The political memes and the politics of memes: Methodological proposal for a content analysis of online political memes
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The political memes and the politics of memes: Methodological proposal for a content analysis of online political memes



Abstract
This paper aims to discuss preliminary results of a comprehensive research on the uses and appropriations of political-electoral memes. Our main goal at this stage is to develop, following former propositions from other scholars, a taxonomical matrix able to assist researchers interested in dealing with online political memes with greater objectivity. Therefore, we tried to perform a content analysis of memes that circulated on Twitter during Brazilian 2014 presidential elections.

Contents

1. Introduction
2. “I think we’re in the midst of a revolution”
3. Humor and politics: When popular culture invades serious business
4. Particularities of the Brazilian case
5. Memes on politics: A taxonomy proposal
6. Results and discussion
7. Final observations

 


 

1. Introduction

Since 2014 elections in Brazil every national political episode, including street demonstrations for and against the government, feminist meme events in Twitter, protests against the 2016 impeachment of president Dilma Rousseff, releases of political leaders under contested premises, and off-course electoral campaigns have been scrutinized by the online political discussion among Internet users, with online memes gaining prominence. No wonder the 2014 elections in Brazil were marked in popular Brazilian imagination as the “elections of memes”. Online and off-line well-known vehicles in Brazil, such as Folha de São Paulo, R7 Portal and O Estado de S. Paulo, intensely resonated Internet electoral “jokes”. Candidates shared these perceptions and tried to develop influential strategies for the Web, from content created specifically for Twitter or Facebook, to bots that were supposed to widen the reach of messages reproducing them surreptitiously through fake accounts. Amongst voters that populated the social media ecosystem, everything was a reason for “goofing” and an overt radicalism (Lattman-Weltman, 2015). From a scientific viewpoint, there were rare attempts at understanding what online memes represent for political communication.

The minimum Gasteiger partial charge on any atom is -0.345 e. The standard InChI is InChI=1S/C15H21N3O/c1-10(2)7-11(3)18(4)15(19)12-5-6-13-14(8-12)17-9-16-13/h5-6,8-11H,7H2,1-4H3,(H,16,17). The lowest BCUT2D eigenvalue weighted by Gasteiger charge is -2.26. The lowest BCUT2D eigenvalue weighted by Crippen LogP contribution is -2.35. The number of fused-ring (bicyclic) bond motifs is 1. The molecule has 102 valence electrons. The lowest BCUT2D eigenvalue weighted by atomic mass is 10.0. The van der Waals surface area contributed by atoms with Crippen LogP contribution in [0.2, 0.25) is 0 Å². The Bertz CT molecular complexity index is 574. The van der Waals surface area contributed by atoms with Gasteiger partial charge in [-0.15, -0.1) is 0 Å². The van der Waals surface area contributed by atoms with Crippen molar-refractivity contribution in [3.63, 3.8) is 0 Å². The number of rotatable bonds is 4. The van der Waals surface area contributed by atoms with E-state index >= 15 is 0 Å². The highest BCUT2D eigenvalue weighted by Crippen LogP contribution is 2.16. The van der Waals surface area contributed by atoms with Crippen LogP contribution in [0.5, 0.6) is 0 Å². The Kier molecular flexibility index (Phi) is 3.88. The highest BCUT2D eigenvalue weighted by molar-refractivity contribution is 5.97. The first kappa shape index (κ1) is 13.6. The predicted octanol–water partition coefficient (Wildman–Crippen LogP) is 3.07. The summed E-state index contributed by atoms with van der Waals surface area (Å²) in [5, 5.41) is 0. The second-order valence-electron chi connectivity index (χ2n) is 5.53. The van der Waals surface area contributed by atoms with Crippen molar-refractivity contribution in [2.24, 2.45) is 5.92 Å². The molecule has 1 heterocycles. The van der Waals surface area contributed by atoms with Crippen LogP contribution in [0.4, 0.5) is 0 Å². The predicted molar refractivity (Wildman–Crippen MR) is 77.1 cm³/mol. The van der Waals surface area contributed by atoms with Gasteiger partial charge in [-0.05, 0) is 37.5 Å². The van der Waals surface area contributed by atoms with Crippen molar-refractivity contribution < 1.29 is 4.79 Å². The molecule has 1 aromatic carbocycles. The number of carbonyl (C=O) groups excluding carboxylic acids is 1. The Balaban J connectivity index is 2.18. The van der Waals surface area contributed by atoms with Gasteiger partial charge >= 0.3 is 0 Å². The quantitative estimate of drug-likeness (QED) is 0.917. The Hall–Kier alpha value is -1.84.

This work provides preliminary results from a comprehensive investigation about the usage and appropriations of online memes. Our main goal, in this stage of the research, was to develop a taxonomic matrix capable of helping those researchers interested in dealing with memes more objectively. We undertook a content analysis about memes that abounded throughout 2014 Brazilian electoral debates.

Our hypothesis is that memes acted as a mishmash of advertising and political charges, constituting as real election thermometers, empowered to indicate highs and lows in a given candidate’s performance. This paper is organized in five sections. At first, we present a brief review about the literature on the interface between Internet and political communication in Brazil and abroad. Afterwards, we point out how humor has been used by campaign commands, by supporters and by voters in general in formulating political strategies. Then, we venture into an analysis of memes, giving special heeding to their use in political contexts. Finally, we close with a methodological proposal for investigations of online memes, presenting preliminary research results for discussion.

 

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2. The Internet and political culture: Challenges and gaps in contemporary studies

Studies on the uses of technology in political communication are flourishing in Brazil and elsewhere in the world. A number of studies have focused on the use of social network sites as part of a campaign strategy for Barack Obama (Gainous and Wagner, 2014; Adams and McCorkindale, 2013; Gomes, et al., 2009). These technological tools enabled an identification of specific groups of voters, in order to gather supporters and volunteers (Gomes, et al., 2009; Marques and Sampaio, 2011). Other studies examined the use of social media in popular protests in different countries. Some analyses (Valenzuela, 2013) pointed to connections between access of information on networks and an expression of political opinions and activism. Others (Parikh, 2012; Conover, et al., 2011; Alves, 2016; Lattman-Weltman, 2015) investigated the radical and polarized behavior of certain groups, identified as fandoms.

Internet and politics studies in Brazil, for example Aldé, et al. (2013), point to a need for further research on the relationships between political cultures and new technologies. Some research in Brazil has examined: (1) the changes in the representative system and the introduction of online deliberation processes and e-participation platforms (Sampaio, et al., 2012; Araújo, et al., 2015); (2) ruptures and continuity between candidates and voters in campaign strategies with new interactive dynamics (Aggio, 2016; Rossini and Leal, 2013; Cervi and Massuchin, 2013); (3) initiatives of social control, transparency and accountability (Sampaio, et al., 2011); and (4) cyberactivism and hackactivism (Parra, 2012). There are, however, few studies that try to understand political and electoral components from a cultural substrate.